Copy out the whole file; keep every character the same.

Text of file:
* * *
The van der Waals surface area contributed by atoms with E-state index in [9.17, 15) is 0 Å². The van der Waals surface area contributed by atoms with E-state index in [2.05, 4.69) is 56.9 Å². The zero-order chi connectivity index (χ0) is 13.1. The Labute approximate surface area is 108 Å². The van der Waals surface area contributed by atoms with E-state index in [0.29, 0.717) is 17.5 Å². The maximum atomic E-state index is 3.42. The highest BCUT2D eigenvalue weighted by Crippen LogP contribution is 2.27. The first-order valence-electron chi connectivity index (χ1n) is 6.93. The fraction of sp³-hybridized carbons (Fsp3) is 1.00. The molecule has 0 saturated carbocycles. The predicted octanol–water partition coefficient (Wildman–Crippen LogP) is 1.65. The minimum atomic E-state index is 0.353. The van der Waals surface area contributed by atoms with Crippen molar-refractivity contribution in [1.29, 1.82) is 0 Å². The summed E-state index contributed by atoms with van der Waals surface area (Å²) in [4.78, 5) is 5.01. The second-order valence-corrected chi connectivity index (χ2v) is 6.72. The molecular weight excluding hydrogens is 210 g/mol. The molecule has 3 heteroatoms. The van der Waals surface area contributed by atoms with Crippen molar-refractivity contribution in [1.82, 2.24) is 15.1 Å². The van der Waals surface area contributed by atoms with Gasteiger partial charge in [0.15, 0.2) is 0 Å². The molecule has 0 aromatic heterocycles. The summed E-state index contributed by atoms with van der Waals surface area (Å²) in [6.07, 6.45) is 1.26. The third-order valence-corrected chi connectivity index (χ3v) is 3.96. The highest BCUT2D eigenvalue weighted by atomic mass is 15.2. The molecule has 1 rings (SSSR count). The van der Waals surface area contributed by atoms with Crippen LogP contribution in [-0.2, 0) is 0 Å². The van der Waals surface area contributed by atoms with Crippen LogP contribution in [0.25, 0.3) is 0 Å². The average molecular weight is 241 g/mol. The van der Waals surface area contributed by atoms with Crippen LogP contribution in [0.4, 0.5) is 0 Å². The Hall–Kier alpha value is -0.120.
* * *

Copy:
The van der Waals surface area contributed by atoms with E-state index in [9.17, 15) is 0 Å². The van der Waals surface area contributed by atoms with E-state index in [2.05, 4.69) is 56.9 Å². The zero-order chi connectivity index (χ0) is 13.1. The Labute approximate surface area is 108 Å². The van der Waals surface area contributed by atoms with E-state index in [0.29, 0.717) is 17.5 Å². The maximum atomic E-state index is 3.42. The highest BCUT2D eigenvalue weighted by Crippen LogP contribution is 2.27. The first-order valence-electron chi connectivity index (χ1n) is 6.93. The fraction of sp³-hybridized carbons (Fsp3) is 1.00. The molecule has 0 saturated carbocycles. The predicted octanol–water partition coefficient (Wildman–Crippen LogP) is 1.65. The minimum atomic E-state index is 0.353. The van der Waals surface area contributed by atoms with Crippen molar-refractivity contribution in [1.29, 1.82) is 0 Å². The summed E-state index contributed by atoms with van der Waals surface area (Å²) in [4.78, 5) is 5.01. The second-order valence-corrected chi connectivity index (χ2v) is 6.72. The molecular weight excluding hydrogens is 210 g/mol. The molecule has 3 heteroatoms. The van der Waals surface area contributed by atoms with Crippen molar-refractivity contribution in [1.82, 2.24) is 15.1 Å². The van der Waals surface area contributed by atoms with Gasteiger partial charge in [0.15, 0.2) is 0 Å². The molecule has 0 aromatic heterocycles. The summed E-state index contributed by atoms with van der Waals surface area (Å²) in [6.07, 6.45) is 1.26. The third-order valence-corrected chi connectivity index (χ3v) is 3.96. The highest BCUT2D eigenvalue weighted by atomic mass is 15.2. The molecule has 1 rings (SSSR count). The van der Waals surface area contributed by atoms with Crippen LogP contribution in [-0.2, 0) is 0 Å². The van der Waals surface area contributed by atoms with Crippen LogP contribution in [0.25, 0.3) is 0 Å². The average molecular weight is 241 g/mol. The van der Waals surface area contributed by atoms with Crippen LogP contribution in [0.4, 0.5) is 0 Å². The Hall–Kier alpha value is -0.120.